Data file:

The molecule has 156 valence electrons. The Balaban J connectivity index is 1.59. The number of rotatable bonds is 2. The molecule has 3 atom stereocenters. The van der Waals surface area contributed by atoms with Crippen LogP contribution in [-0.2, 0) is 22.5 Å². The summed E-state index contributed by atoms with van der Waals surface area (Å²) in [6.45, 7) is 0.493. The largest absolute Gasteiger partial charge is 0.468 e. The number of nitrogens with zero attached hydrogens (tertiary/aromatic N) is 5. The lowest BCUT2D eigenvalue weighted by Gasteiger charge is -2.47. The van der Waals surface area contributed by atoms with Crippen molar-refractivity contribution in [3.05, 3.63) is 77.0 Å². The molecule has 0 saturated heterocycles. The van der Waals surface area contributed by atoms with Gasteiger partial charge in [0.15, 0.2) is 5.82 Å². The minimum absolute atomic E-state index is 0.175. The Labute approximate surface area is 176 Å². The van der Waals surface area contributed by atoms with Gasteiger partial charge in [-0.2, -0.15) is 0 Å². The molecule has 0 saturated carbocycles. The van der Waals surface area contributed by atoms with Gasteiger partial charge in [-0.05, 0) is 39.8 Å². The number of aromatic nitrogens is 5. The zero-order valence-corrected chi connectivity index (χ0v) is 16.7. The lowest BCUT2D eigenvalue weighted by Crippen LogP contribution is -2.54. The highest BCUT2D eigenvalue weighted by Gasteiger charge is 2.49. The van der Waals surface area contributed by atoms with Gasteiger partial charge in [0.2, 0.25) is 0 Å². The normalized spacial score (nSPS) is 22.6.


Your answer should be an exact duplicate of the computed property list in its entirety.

The molecule has 156 valence electrons. The Balaban J connectivity index is 1.59. The number of rotatable bonds is 2. The molecule has 3 atom stereocenters. The van der Waals surface area contributed by atoms with Crippen LogP contribution in [-0.2, 0) is 22.5 Å². The summed E-state index contributed by atoms with van der Waals surface area (Å²) in [6.45, 7) is 0.493. The largest absolute Gasteiger partial charge is 0.468 e. The number of nitrogens with zero attached hydrogens (tertiary/aromatic N) is 5. The lowest BCUT2D eigenvalue weighted by Gasteiger charge is -2.47. The van der Waals surface area contributed by atoms with Crippen molar-refractivity contribution in [3.05, 3.63) is 77.0 Å². The molecule has 0 saturated heterocycles. The van der Waals surface area contributed by atoms with Gasteiger partial charge in [0.15, 0.2) is 5.82 Å². The minimum absolute atomic E-state index is 0.175. The Labute approximate surface area is 176 Å². The van der Waals surface area contributed by atoms with Gasteiger partial charge in [-0.2, -0.15) is 0 Å². The molecule has 0 saturated carbocycles. The van der Waals surface area contributed by atoms with Gasteiger partial charge in [-0.05, 0) is 39.8 Å². The number of aromatic nitrogens is 5. The zero-order valence-corrected chi connectivity index (χ0v) is 16.7. The lowest BCUT2D eigenvalue weighted by Crippen LogP contribution is -2.54. The highest BCUT2D eigenvalue weighted by Gasteiger charge is 2.49. The van der Waals surface area contributed by atoms with Gasteiger partial charge in [0.2, 0.25) is 0 Å². The normalized spacial score (nSPS) is 22.6.